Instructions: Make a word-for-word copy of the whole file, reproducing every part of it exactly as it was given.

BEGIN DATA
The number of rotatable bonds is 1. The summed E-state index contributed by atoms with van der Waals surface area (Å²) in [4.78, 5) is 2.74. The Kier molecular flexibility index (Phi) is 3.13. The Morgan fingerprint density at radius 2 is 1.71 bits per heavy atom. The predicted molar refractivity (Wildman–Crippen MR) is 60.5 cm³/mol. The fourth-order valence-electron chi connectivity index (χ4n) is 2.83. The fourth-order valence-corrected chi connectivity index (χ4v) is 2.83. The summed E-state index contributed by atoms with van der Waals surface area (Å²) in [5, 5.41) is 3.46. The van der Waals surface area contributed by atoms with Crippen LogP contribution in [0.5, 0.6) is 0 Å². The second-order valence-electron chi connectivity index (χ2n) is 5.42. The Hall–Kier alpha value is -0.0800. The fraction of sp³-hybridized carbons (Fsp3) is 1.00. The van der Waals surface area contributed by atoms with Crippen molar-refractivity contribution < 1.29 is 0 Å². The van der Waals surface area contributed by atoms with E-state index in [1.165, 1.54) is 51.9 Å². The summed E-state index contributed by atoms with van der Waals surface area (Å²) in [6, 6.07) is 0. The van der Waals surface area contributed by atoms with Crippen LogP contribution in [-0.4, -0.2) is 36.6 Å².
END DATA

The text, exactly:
The number of rotatable bonds is 1. The summed E-state index contributed by atoms with van der Waals surface area (Å²) in [4.78, 5) is 2.74. The Kier molecular flexibility index (Phi) is 3.13. The Morgan fingerprint density at radius 2 is 1.71 bits per heavy atom. The predicted molar refractivity (Wildman–Crippen MR) is 60.5 cm³/mol. The fourth-order valence-electron chi connectivity index (χ4n) is 2.83. The fourth-order valence-corrected chi connectivity index (χ4v) is 2.83. The summed E-state index contributed by atoms with van der Waals surface area (Å²) in [5, 5.41) is 3.46. The van der Waals surface area contributed by atoms with Crippen LogP contribution in [0.5, 0.6) is 0 Å². The second-order valence-electron chi connectivity index (χ2n) is 5.42. The Hall–Kier alpha value is -0.0800. The fraction of sp³-hybridized carbons (Fsp3) is 1.00. The van der Waals surface area contributed by atoms with Crippen molar-refractivity contribution < 1.29 is 0 Å². The van der Waals surface area contributed by atoms with E-state index in [1.165, 1.54) is 51.9 Å². The summed E-state index contributed by atoms with van der Waals surface area (Å²) in [6, 6.07) is 0. The van der Waals surface area contributed by atoms with Crippen LogP contribution in [-0.4, -0.2) is 36.6 Å².